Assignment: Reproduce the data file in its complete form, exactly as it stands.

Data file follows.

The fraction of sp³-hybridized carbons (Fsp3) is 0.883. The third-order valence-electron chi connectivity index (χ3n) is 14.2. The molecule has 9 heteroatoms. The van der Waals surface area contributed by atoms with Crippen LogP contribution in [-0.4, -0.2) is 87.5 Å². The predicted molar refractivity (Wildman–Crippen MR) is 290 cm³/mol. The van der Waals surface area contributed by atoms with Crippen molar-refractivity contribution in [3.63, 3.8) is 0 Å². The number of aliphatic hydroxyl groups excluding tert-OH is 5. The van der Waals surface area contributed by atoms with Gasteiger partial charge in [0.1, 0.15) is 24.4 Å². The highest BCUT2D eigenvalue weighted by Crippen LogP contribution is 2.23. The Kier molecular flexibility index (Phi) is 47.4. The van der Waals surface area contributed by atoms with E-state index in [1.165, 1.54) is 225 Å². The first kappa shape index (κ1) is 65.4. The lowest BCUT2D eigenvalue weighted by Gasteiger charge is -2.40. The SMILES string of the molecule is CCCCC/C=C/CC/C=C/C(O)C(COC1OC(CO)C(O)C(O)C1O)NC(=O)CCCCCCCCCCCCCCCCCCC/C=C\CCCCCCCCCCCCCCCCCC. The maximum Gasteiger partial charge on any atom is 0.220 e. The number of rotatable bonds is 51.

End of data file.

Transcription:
The fraction of sp³-hybridized carbons (Fsp3) is 0.883. The third-order valence-electron chi connectivity index (χ3n) is 14.2. The molecule has 9 heteroatoms. The van der Waals surface area contributed by atoms with Crippen LogP contribution in [-0.4, -0.2) is 87.5 Å². The predicted molar refractivity (Wildman–Crippen MR) is 290 cm³/mol. The van der Waals surface area contributed by atoms with Crippen molar-refractivity contribution in [3.63, 3.8) is 0 Å². The number of aliphatic hydroxyl groups excluding tert-OH is 5. The van der Waals surface area contributed by atoms with Gasteiger partial charge in [0.1, 0.15) is 24.4 Å². The highest BCUT2D eigenvalue weighted by Crippen LogP contribution is 2.23. The Kier molecular flexibility index (Phi) is 47.4. The van der Waals surface area contributed by atoms with E-state index in [1.165, 1.54) is 225 Å². The first kappa shape index (κ1) is 65.4. The lowest BCUT2D eigenvalue weighted by Gasteiger charge is -2.40. The SMILES string of the molecule is CCCCC/C=C/CC/C=C/C(O)C(COC1OC(CO)C(O)C(O)C1O)NC(=O)CCCCCCCCCCCCCCCCCCC/C=C\CCCCCCCCCCCCCCCCCC. The maximum Gasteiger partial charge on any atom is 0.220 e. The number of rotatable bonds is 51.